- Day 2: Drain the rinds and rinse them several times with fresh water. I reserved the cinnamon sticks and cloves. Put the rinds into the stockpot and cover with enough water to cover and bring to a boil, then lower the heat to a simmer. Cook the rinds for 10 minutes — you want them to still be crisp. Drain the rinds and set them aside.
- Thinly slice the citrus — I removed all the seeds. Combine the vinegars, citrus, the remaining sugar, and all the cinnamon sticks and all the cloves with the remaining 3 Cups of water and bring it to a full boil. Add the rinds, bring it back to a full boil reduce the heat to low and cook for 10 minutes.
- Remove the rinds from the syrup and set them aside, and bring the syrup back to a full bowl, and reduce the liquid to 4 1/2 Cups total. It should take about 12–15 minutes.
- Put one of the cinnamon sticks into each of the 4 pint jars, and pack with the watermelon rinds and citrus (cloves included), and pour in the hot syrup.
- Follow the Tigress’ instructions on canning – I processed the rinds for 10 minutes.
I tested the acidity of the brine, which came out to a pleasing 4.2, so this is a very safe pickle, and as you can see from the picture at the top of this post, it is really pretty. They are almost yellow, and the pink that you left on the rind is a really soft color. I don’t know how to describe the taste – it is somewhat like a sweet pickle, but the cloves and cinnamon give it a really exotic warmth. The texture is variable – the outside edge is definitely more firm than the pink inside edge, but this is not a crunchy pickle. That said, I can see why my mother hoarded these; I also think that she was right – a little kid is not going to like them much. These are very sophisticated and are wonderful served with grilled foods.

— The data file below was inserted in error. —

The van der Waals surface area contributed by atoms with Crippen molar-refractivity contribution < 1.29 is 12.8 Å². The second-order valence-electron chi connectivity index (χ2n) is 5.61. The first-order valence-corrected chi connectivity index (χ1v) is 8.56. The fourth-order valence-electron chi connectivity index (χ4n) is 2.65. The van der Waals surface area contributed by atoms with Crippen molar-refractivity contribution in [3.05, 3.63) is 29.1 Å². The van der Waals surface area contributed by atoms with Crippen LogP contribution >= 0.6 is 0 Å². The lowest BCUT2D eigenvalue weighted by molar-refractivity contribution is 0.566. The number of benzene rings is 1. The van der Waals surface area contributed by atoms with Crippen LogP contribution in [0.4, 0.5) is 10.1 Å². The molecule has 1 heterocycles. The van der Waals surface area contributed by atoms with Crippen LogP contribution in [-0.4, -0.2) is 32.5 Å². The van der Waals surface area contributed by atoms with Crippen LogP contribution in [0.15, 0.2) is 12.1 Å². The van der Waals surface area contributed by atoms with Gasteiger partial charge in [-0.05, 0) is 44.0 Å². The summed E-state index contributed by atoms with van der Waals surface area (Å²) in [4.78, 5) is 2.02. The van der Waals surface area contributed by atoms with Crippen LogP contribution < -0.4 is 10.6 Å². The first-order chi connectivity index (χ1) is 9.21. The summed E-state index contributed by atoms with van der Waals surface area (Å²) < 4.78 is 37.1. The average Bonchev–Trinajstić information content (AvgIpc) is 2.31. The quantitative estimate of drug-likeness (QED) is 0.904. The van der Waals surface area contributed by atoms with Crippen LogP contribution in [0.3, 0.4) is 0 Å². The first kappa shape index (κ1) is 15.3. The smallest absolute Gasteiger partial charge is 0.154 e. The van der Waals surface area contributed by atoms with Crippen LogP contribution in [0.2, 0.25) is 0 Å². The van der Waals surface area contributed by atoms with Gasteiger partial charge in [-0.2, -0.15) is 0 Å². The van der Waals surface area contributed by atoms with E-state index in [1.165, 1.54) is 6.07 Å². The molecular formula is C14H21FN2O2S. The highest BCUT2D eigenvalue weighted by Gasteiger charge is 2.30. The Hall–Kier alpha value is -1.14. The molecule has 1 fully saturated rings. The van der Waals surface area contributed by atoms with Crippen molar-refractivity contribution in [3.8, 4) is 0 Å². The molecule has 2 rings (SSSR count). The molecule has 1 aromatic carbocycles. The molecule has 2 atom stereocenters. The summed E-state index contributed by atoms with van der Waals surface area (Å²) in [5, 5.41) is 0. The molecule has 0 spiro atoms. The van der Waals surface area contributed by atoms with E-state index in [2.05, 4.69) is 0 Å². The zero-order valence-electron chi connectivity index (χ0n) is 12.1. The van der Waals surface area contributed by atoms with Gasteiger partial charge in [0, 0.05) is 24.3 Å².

Spicy Dill Pickles
These are also from Bryant Terry’s book – I have not eaten one yet, I just made them, so I’m going on faith that these will be as delicious as the rest of his cuisine.
UPDATE: O.M.G. This pickles totally rule. We opened a quart jar last night, they are all eaten. Even the pickle-phobic friends and family went back for more. The comment that surprised me the most was that they really tasted the cumin — which I didn’t, or at least not as much as they did. These pickles did remind me in taste and crunchy texture of the pickles my Dad used to get at the jewish deli in Oakland for us. I am amazed.
- 1 Cup coarse sea salt (I substituted Kosher and made it 1 1/4 cups)
- 1 1/2 Gallons + 3 cups of water
- 18 Kirby cucumbers (4 inches or less in length, quartered — I’m not sure what a Kirby is, so I used whatever the cukes were at the Farmers’ Market)
- 3 Tablespoons red pepper flakes
- 1 Tablespoon yellow mustard seeds
- 1 Tablespoon cumin seeds